Tuesday, November 30, 2021


Minority-owned Southern businesses get back on their feet post-pandemic with a fund's help; President Biden says don't panic over the new COVID variant; and eye doctors gauge the risk of dying from COVID.


U.S. Senate is back in session with a long holiday to-do list that includes avoiding a government shutdown; negotiations to revive the Iran Nuclear Deal resume; and Jack Dorsey resigns as CEO of Twitter.


South Dakota foster kids find homes with Native families; a conservative group wants oil and gas reform; rural Pennsylvania residents object to planes flying above tree tops; and poetry debuts to celebrate the land.

Helping Communities Take Lead to Feed WA Children


Monday, August 16, 2021   

SEATTLE - A growing number of Washington state kids are hungry because of the pandemic. Local programs are aiming to reverse this troubling trend.

Hunger rates are projected to increase for children in 97% of the state's counties, compared to pre-pandemic rates.

Amee Barlet is deputy director of Washington programs for Save the Children. She said her organization has provided more than 12 million meals to Washington state families since the pandemic began, thanks to people on the ground.

"The community knows what they need," said Barlet. "We know that working with communities is the best way and so we learn from community leaders and our partners how best to serve the families."

Barlet said their efforts have included food voucher programs for local grocery stores in Yakima so that families can pick out culturally relevant foods and food box distributions.

Tamara Sandberg is the U.S. food security and nutrition advisor for Save the Children. She said one in six children could experience food insecurity this year.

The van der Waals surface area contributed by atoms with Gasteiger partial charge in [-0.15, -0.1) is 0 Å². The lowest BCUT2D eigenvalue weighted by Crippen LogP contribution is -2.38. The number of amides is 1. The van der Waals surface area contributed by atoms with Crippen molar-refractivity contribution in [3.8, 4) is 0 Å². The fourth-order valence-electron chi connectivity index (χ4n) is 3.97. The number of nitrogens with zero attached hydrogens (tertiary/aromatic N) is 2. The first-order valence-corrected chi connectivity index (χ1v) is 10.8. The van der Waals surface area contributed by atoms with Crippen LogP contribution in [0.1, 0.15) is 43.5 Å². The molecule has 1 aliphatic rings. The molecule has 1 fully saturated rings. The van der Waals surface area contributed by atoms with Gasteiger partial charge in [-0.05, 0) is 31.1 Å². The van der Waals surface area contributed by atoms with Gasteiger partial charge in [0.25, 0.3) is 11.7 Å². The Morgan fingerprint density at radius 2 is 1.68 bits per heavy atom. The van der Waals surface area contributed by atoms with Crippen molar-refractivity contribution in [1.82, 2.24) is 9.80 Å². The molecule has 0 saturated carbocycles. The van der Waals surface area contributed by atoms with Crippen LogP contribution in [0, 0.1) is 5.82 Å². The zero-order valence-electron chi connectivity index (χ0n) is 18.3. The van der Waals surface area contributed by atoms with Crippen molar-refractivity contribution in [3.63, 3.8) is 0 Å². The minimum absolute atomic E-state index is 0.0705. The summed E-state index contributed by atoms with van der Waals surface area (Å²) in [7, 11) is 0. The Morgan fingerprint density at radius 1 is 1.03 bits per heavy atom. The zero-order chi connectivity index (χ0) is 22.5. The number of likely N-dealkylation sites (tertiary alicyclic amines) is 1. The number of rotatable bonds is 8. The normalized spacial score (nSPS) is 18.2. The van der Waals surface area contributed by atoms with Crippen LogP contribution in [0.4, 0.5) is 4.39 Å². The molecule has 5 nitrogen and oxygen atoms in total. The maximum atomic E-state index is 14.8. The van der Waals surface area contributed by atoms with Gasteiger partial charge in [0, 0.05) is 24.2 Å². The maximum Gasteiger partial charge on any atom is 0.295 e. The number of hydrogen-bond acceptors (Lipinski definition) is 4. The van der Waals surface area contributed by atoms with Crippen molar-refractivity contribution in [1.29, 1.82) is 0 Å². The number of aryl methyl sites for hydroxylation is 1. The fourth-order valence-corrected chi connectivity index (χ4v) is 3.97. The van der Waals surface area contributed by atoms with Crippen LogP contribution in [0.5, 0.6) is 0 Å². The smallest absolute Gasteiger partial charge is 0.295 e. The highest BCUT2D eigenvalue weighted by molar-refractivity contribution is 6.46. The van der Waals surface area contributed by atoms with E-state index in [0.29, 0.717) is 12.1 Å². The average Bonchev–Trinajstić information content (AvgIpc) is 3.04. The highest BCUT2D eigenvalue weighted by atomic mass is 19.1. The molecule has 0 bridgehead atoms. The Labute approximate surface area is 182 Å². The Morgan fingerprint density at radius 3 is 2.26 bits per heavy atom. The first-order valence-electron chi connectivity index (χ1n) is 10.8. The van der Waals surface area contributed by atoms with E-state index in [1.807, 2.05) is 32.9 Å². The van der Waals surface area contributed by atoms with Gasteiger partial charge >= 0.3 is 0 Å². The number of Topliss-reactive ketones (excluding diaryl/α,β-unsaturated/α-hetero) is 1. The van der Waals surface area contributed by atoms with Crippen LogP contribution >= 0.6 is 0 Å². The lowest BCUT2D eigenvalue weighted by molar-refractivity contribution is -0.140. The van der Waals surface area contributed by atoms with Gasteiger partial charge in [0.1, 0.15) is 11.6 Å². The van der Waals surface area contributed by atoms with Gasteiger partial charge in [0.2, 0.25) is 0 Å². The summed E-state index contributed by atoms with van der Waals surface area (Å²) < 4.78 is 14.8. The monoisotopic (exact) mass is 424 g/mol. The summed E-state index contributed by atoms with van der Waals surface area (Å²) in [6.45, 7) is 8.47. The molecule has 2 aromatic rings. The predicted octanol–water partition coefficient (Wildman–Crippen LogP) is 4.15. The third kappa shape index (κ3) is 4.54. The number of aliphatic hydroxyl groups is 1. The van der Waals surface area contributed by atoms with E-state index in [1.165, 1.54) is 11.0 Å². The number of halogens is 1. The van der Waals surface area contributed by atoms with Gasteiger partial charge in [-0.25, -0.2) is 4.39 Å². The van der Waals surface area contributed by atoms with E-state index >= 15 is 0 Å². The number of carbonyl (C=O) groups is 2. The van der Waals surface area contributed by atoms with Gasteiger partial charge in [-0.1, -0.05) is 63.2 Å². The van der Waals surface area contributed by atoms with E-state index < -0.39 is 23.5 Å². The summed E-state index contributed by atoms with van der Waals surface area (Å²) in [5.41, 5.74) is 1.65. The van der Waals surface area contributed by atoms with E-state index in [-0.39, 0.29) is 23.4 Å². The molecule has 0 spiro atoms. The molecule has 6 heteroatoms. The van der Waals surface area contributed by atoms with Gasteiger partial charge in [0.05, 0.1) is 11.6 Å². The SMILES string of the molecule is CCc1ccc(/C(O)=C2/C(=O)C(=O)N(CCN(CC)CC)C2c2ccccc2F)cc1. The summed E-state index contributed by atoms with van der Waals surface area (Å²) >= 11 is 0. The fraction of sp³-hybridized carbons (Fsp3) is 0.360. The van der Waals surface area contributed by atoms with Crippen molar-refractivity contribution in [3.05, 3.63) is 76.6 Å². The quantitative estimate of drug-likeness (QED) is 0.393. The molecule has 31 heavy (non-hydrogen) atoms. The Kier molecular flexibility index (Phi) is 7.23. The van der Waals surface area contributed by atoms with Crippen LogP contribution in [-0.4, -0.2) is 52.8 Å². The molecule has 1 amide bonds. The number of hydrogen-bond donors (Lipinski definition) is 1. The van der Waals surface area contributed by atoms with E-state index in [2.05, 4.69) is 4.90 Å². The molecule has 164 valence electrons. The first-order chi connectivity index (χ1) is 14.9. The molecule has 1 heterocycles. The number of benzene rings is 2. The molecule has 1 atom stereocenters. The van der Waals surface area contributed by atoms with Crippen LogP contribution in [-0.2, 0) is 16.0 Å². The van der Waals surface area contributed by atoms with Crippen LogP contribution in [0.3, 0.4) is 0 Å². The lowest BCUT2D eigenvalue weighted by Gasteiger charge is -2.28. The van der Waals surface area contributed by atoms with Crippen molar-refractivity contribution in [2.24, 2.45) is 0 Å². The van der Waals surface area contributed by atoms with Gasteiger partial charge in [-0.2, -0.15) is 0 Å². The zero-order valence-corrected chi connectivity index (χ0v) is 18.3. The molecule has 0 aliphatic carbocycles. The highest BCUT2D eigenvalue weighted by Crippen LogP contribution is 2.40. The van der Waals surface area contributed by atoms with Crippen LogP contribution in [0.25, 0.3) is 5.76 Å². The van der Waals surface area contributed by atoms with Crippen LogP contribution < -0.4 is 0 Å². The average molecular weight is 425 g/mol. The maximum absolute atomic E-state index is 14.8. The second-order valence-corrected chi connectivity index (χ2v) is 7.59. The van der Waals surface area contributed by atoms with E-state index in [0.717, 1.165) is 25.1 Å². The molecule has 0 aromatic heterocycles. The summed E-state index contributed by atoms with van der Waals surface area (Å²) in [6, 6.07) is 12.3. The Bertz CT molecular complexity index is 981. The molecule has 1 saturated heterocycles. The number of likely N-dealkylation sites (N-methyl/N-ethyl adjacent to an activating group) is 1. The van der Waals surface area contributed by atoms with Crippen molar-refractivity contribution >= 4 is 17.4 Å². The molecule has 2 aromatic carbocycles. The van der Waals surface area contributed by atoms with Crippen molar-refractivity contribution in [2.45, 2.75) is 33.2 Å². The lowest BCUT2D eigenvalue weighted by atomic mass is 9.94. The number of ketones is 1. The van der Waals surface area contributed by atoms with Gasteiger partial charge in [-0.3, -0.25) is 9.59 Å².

She said Save the Children has made efforts nationwide to connect kids in rural areas with school meals through partnerships with local organizations and school districts.

"Making sure that meals are delivered to children if they can't access school meals or when school is out," said Sandberg. "We've helped set up school food pantries and new mobile meal delivery routes. We've done a number of things in partnership with local organizations."

Sandberg said federal efforts to fight hunger are important, too. She says two measures of interest in Washington, DC are the Child Nutrition Reauthorization and the next Farm Bill.

Barlet said a story she heard recently underscores how important it is to combat hunger in this moment. She said a Save the Children partner told her about a child whose home was broken into recently.

"The thing that upset the child the most was the fact that the thief took their food," said Barlet. "Didn't talk about the TV missing or toys missing - the food was the thing that really upset that child. And I think that that is very telling of the situation that many of our families are facing right now."

Disclosure: Save the Children contributes to our fund for reporting on Children's Issues, Early Childhood Education, Education, Poverty Issues. If you would like to help support news in the public interest, click here.

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